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marcelh
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Re: John Leahy blames the engines for the A380 failure

Tue Nov 24, 2020 11:11 am

FrenchPotatoEye wrote:
http://www.chinadaily.com.cn/en/doc/2003-09/30/content_268813.htm
 
So heres we can the see Leahy not botherings about 7e7, yet complain not having same engine tech for failed 380?
 
Proof he is saying untrue things to suit his narrations.
 
He rushed 380 to battle dying 747 – fact is, 380 could have new engines, Leahy didn’t waitings.

Don't matter, covids finish 380 off.

What a hatred....
 
filipinoavgeek
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Re: John Leahy blames the engines for the A380 failure

Tue Nov 24, 2020 11:28 am

Noshow wrote:
BTW: What sort of strange anti JL-Campaign is going on here? Maybe this could move away from personal insults to more of a facts debate? Pretty unfair to read. Like late retaliation for all his billions of sales. He certainly has earned and deserved any professional respect.

It's not a "anti-JL campaign" but more of people here suggesting that he's blaming everyone but Airbus itself for the A380's commercial failure. Even as a fan of the A380 myself, regardless of the benefits it's provided to programs such as the A350 and others, it cannot be denied that Airbus expected much much more from the plane and things did not turn out that way. There have been several post-mortems that have come out suggesting that Airbus made several decisions that would ultimately doom the aircraft from reaching its potential, regardless of what the engine suppliers or airlines did.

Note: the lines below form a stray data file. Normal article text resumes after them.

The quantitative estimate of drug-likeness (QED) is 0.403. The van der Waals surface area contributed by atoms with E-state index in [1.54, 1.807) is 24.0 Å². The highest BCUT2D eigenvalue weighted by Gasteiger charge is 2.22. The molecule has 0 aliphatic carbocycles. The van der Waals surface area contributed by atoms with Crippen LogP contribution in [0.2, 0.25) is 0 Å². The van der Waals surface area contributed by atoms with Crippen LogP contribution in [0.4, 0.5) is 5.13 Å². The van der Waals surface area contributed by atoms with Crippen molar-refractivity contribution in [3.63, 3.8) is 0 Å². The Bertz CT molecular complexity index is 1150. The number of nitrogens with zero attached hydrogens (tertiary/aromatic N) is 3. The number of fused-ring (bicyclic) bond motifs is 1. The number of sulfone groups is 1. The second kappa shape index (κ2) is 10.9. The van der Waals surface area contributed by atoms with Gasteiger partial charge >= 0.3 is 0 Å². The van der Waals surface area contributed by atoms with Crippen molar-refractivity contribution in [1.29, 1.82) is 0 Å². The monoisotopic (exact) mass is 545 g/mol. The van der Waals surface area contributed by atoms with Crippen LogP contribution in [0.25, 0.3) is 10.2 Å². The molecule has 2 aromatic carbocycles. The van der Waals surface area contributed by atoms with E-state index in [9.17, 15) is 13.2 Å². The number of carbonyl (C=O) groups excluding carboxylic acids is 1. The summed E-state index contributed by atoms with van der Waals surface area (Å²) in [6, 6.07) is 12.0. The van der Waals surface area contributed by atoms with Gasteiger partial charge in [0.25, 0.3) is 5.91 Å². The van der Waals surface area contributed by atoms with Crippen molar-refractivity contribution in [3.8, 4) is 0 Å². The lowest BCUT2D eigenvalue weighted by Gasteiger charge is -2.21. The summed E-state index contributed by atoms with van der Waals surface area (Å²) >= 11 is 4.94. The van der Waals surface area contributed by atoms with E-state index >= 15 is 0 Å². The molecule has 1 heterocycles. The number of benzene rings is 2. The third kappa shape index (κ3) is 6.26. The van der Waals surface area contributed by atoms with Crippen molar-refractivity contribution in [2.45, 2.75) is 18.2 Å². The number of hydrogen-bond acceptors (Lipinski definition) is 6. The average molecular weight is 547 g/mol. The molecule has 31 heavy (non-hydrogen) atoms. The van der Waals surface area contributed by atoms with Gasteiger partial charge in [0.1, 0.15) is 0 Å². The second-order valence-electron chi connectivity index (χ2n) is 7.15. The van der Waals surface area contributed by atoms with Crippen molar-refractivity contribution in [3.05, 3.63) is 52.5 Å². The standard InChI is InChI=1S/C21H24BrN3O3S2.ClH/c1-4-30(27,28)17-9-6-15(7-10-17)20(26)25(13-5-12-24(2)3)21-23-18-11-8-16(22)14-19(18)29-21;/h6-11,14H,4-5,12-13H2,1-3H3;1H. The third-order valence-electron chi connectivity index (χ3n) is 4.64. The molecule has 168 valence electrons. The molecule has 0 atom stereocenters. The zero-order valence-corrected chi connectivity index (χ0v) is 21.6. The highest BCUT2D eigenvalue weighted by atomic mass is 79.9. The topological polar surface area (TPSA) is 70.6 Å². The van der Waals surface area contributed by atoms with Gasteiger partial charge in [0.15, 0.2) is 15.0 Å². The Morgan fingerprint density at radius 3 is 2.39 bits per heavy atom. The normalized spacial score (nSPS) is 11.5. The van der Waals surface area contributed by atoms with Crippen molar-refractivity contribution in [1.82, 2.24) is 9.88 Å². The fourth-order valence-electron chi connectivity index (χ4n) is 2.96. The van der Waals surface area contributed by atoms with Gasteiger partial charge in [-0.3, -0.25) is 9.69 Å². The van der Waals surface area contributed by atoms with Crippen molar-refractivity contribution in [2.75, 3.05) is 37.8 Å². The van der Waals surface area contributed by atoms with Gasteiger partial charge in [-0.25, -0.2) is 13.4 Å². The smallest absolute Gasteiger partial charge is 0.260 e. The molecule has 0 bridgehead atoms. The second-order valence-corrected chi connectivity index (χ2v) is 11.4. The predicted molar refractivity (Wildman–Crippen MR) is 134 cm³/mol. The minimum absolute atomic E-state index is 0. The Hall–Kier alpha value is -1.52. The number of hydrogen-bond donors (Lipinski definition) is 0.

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VV
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Re: John Leahy blames the engines for the A380 failure

Tue Nov 24, 2020 11:30 am

In any case, the A380 always succeeds to generate a full spectrum of emotions here.
 
JayinKitsap
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Re: John Leahy blames the engines for the A380 failure

Tue Nov 24, 2020 11:31 am

Antarius wrote:
Noshow wrote:
One point not mentioned yet is that manufacturers started a violent showdown with mid sized twins: 787, A350 v. 1. and v 2. A330neo. Selling several versions each. No wonder the market for the big airplanes was "looted" by those smaller guys that got all the bells and whistles of bigger airplanes installed like suite and sleeper seats, latest IFE, huge bins and mood light - except showers.


All of those midsize twins came after the a380. Some long after.

The a380s market was destroyed at launch by the 77W and a level smaller, the a332. The 77W already had 120 orders by the time of the a380 EIS and it only went up from there.